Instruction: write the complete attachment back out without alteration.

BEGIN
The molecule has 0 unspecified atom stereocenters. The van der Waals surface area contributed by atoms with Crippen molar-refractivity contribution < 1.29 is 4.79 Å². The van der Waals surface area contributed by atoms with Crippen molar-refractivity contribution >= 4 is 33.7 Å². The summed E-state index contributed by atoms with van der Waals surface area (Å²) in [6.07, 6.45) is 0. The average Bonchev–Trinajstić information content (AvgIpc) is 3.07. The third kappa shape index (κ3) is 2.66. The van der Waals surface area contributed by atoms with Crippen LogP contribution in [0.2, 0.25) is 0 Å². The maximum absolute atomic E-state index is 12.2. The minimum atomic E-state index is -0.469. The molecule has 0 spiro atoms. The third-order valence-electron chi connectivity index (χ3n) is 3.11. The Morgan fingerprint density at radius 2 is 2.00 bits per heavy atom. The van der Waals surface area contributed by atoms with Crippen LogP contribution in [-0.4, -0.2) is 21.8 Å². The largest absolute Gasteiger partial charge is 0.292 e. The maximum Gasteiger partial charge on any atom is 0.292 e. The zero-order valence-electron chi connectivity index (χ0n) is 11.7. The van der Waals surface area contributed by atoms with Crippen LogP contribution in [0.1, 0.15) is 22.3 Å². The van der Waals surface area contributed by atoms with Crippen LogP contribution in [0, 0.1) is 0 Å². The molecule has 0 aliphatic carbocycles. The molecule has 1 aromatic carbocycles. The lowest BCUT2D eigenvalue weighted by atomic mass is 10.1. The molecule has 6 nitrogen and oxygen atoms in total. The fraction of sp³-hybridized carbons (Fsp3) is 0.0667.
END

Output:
The molecule has 0 unspecified atom stereocenters. The van der Waals surface area contributed by atoms with Crippen molar-refractivity contribution < 1.29 is 4.79 Å². The van der Waals surface area contributed by atoms with Crippen molar-refractivity contribution >= 4 is 33.7 Å². The summed E-state index contributed by atoms with van der Waals surface area (Å²) in [6.07, 6.45) is 0. The average Bonchev–Trinajstić information content (AvgIpc) is 3.07. The third kappa shape index (κ3) is 2.66. The van der Waals surface area contributed by atoms with Crippen LogP contribution in [0.2, 0.25) is 0 Å². The maximum absolute atomic E-state index is 12.2. The minimum atomic E-state index is -0.469. The molecule has 0 spiro atoms. The third-order valence-electron chi connectivity index (χ3n) is 3.11. The Morgan fingerprint density at radius 2 is 2.00 bits per heavy atom. The van der Waals surface area contributed by atoms with Crippen LogP contribution in [-0.4, -0.2) is 21.8 Å². The largest absolute Gasteiger partial charge is 0.292 e. The maximum Gasteiger partial charge on any atom is 0.292 e. The zero-order valence-electron chi connectivity index (χ0n) is 11.7. The van der Waals surface area contributed by atoms with Crippen LogP contribution in [0.1, 0.15) is 22.3 Å². The van der Waals surface area contributed by atoms with Crippen LogP contribution in [0, 0.1) is 0 Å². The molecule has 0 aliphatic carbocycles. The molecule has 1 aromatic carbocycles. The lowest BCUT2D eigenvalue weighted by atomic mass is 10.1. The molecule has 6 nitrogen and oxygen atoms in total. The fraction of sp³-hybridized carbons (Fsp3) is 0.0667.